In the MAIL division, revenue rose about 3%. I am particularly proud of being able to report to you today that we succeeded in keeping operating profit stable at EUR 2 billion.
In Germany, Deutsche Post offers the highest level of quality around the world. On average, a letter takes just 1.06 days to reach its destination in Germany. More than 95% of letters arrive the next day within the national network - a top-level performance even in an international comparison!
Quality is one of the core Corporate Values, and customer satisfaction is a subject that is particularly close to our hearts. For this reason, we constantly work on improving our processes and structures.
In our key business, letter communication, the trend is pointing downward - just as it has in previous years. This drop is associated with a fundamentally shrinking market. The substitution of the classic letter with faxes, e-mail, text messages and the Internet is a fact of life.
Furthermore, our key sectors, like mail-order businesses, have not been able to profit from the strengthening economy. In direct marketing - or advertising mail - we suffered a slight drop for the first time during 2006.
At the beginning of 2007, we integrated the German parcel business into the Mail division. We expect this reorganization will generate improved service for our customers by doing such things as further simplifying IT platforms. As part of joint delivery, Mail and Parcel are already cooperating today, serving 85% of the area jointly. We see savings potential in IT and overhead costs. In one example of this, we will combine 33 parcel centers with Mail branches.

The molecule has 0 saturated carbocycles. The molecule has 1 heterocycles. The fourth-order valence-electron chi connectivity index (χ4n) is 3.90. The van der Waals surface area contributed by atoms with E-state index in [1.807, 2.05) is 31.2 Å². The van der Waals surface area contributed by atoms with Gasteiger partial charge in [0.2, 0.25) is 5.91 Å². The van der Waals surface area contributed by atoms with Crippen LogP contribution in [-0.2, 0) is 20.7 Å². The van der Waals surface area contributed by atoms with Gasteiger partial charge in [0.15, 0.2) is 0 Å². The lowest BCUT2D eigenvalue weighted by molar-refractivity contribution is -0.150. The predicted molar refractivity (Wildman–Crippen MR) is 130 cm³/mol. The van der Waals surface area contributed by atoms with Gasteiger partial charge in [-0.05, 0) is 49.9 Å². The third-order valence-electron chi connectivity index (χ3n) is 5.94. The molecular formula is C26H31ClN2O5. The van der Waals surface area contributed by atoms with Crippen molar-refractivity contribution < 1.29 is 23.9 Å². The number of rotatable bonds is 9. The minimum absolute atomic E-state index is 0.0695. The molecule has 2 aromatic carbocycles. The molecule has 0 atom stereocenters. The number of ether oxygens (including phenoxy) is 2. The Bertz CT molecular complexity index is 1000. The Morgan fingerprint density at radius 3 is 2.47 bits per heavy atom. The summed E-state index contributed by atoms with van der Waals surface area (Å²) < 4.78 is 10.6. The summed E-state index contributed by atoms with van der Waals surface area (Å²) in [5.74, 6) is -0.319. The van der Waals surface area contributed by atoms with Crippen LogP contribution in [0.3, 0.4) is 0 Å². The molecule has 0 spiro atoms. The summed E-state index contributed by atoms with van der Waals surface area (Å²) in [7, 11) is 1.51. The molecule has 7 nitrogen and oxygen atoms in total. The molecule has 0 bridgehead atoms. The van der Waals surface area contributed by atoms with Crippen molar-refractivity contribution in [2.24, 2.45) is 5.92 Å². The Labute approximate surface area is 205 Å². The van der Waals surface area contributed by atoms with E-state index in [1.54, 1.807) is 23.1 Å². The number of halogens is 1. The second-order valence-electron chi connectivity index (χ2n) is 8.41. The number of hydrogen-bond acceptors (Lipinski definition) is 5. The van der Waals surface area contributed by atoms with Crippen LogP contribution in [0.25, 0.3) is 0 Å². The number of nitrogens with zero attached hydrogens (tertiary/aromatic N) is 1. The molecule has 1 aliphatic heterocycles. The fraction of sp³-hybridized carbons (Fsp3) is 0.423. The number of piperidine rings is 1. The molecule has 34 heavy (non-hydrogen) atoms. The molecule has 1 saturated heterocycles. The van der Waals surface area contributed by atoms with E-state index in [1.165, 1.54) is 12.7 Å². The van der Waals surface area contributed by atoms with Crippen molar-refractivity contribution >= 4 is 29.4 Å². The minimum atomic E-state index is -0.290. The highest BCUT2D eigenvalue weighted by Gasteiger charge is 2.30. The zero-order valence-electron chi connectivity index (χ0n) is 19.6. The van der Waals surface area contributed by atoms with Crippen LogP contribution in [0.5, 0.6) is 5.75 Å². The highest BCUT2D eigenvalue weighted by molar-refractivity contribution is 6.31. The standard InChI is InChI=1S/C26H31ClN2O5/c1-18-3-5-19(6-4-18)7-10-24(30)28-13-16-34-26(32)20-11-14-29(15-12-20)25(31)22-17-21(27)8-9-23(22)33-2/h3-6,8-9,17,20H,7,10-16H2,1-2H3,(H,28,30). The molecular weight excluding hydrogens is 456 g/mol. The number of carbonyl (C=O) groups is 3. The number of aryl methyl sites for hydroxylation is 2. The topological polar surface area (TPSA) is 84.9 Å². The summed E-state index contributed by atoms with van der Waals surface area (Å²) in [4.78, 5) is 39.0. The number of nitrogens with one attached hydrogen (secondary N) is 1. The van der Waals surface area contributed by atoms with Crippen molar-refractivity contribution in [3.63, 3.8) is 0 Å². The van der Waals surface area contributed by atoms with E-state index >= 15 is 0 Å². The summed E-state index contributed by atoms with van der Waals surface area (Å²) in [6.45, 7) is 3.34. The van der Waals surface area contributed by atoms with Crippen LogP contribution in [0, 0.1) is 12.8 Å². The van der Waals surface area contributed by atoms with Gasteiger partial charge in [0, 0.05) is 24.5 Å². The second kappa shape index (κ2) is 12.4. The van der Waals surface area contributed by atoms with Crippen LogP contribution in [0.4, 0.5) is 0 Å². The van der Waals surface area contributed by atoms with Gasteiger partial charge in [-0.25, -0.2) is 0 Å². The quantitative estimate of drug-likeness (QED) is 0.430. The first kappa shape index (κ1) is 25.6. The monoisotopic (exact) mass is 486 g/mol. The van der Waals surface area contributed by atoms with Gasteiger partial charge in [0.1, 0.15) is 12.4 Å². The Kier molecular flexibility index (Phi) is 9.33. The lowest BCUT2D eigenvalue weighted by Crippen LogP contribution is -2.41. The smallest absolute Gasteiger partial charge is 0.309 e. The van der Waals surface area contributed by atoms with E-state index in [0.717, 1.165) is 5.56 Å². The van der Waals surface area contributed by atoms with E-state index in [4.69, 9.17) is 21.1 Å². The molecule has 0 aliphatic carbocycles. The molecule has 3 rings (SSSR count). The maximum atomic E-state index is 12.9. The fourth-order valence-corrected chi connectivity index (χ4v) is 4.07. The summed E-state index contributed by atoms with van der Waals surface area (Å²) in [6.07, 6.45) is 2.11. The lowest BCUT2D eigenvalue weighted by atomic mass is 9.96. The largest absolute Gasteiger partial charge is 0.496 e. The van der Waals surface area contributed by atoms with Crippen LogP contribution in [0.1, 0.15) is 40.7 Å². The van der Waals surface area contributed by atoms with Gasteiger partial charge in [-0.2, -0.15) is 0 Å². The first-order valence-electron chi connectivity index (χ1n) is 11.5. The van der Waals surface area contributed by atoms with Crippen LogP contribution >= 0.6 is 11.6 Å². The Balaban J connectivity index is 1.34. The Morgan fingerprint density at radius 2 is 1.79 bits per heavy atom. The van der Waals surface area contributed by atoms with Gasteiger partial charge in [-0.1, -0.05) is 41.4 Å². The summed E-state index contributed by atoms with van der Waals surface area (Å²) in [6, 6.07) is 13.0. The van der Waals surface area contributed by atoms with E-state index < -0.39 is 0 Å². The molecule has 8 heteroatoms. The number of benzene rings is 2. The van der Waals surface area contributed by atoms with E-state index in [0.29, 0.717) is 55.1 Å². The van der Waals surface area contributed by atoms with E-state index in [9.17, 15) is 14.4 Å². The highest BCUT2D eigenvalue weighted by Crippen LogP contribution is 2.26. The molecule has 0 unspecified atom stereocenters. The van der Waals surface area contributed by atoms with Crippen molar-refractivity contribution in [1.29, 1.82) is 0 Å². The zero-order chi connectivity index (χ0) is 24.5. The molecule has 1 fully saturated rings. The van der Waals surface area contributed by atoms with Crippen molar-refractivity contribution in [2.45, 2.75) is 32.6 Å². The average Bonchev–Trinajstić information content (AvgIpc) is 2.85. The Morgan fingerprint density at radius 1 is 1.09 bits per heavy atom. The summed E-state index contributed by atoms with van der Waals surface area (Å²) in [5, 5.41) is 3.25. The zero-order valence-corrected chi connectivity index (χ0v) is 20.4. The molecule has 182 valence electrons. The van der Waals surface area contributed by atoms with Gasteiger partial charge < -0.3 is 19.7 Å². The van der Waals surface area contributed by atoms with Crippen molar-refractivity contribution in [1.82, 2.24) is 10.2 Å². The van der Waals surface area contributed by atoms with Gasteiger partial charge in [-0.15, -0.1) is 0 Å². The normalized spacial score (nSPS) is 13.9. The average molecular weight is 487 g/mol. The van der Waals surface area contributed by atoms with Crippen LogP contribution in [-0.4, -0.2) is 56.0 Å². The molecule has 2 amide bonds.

In the area of value-added services, we improved our strategic position last year by acquiring Williams Lea, the world's leading provider of mail and document management, and created an international platform for value-added services in the Mail division. We now have a global network for transferring data across borders and for outsourcing business processes. Our national business will also profit from this expertise.
In the past 12 months, Williams Lea has generated solid growth as one of the world's leading suppliers of corporate information solutions. The pipeline with big new orders worth millions of Euros is well filled.
Ladies and gentlemen,
Deutsche Post is unique in the area of mail.
We have a great team: Our 150,000 employees in the MAIL division are highly motivated and are passionate about the letter business.
- A total of 80,000 carriers work six days a week to reliably and quickly deliver your mail - 70 million letters a day, no matter where you live.
- Our carriers enjoy a high level of trust among our customers - how many of you have given your carrier the key to your home?
- With us, the confidential nature of your mail is in good hands. Security is a fundamental principle of our business. Quality and security managers on site and TÜV-certified processes are a natural part of our business.
- Regular training of our carriers is a critical investment to us. A total of 1 million training hours ensure that we deliver what we promise you, our customers: quality in everything we do.
- Today, we have 12,000 postal retail outlets. By using new retail-outlet formats, we want to be nearer and more accessible to you, our customers. As a result, we are working with such partners as retailers to offer our customers additional sales outlets. In a test being conducted in Bonn and Dortmund, we are selling our highest- demand products in so-called Postpoints. In other special outlets, we are selling stamps for letters and parcels. We are getting very positive feedback from our customers. This is encouraging us to remain on this course.